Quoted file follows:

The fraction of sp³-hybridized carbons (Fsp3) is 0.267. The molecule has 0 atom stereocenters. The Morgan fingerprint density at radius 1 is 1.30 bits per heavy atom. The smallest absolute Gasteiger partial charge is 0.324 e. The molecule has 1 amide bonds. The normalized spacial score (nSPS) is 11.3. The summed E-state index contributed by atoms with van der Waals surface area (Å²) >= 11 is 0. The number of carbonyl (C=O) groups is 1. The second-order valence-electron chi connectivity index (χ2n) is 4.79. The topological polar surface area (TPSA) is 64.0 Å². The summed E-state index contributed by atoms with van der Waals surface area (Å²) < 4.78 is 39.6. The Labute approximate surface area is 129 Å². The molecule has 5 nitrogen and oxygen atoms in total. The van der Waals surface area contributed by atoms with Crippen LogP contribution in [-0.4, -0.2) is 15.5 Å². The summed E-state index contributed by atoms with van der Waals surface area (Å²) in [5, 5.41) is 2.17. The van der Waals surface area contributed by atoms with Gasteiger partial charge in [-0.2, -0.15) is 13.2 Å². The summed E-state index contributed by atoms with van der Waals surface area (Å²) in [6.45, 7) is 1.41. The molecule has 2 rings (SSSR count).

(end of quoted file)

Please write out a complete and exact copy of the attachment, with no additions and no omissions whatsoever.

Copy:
The fraction of sp³-hybridized carbons (Fsp3) is 0.267. The molecule has 0 atom stereocenters. The Morgan fingerprint density at radius 1 is 1.30 bits per heavy atom. The smallest absolute Gasteiger partial charge is 0.324 e. The molecule has 1 amide bonds. The normalized spacial score (nSPS) is 11.3. The summed E-state index contributed by atoms with van der Waals surface area (Å²) >= 11 is 0. The number of carbonyl (C=O) groups is 1. The second-order valence-electron chi connectivity index (χ2n) is 4.79. The topological polar surface area (TPSA) is 64.0 Å². The summed E-state index contributed by atoms with van der Waals surface area (Å²) < 4.78 is 39.6. The Labute approximate surface area is 129 Å². The molecule has 5 nitrogen and oxygen atoms in total. The van der Waals surface area contributed by atoms with Crippen LogP contribution in [-0.4, -0.2) is 15.5 Å². The summed E-state index contributed by atoms with van der Waals surface area (Å²) in [5, 5.41) is 2.17. The van der Waals surface area contributed by atoms with Gasteiger partial charge in [-0.2, -0.15) is 13.2 Å². The summed E-state index contributed by atoms with van der Waals surface area (Å²) in [6.45, 7) is 1.41. The molecule has 2 rings (SSSR count).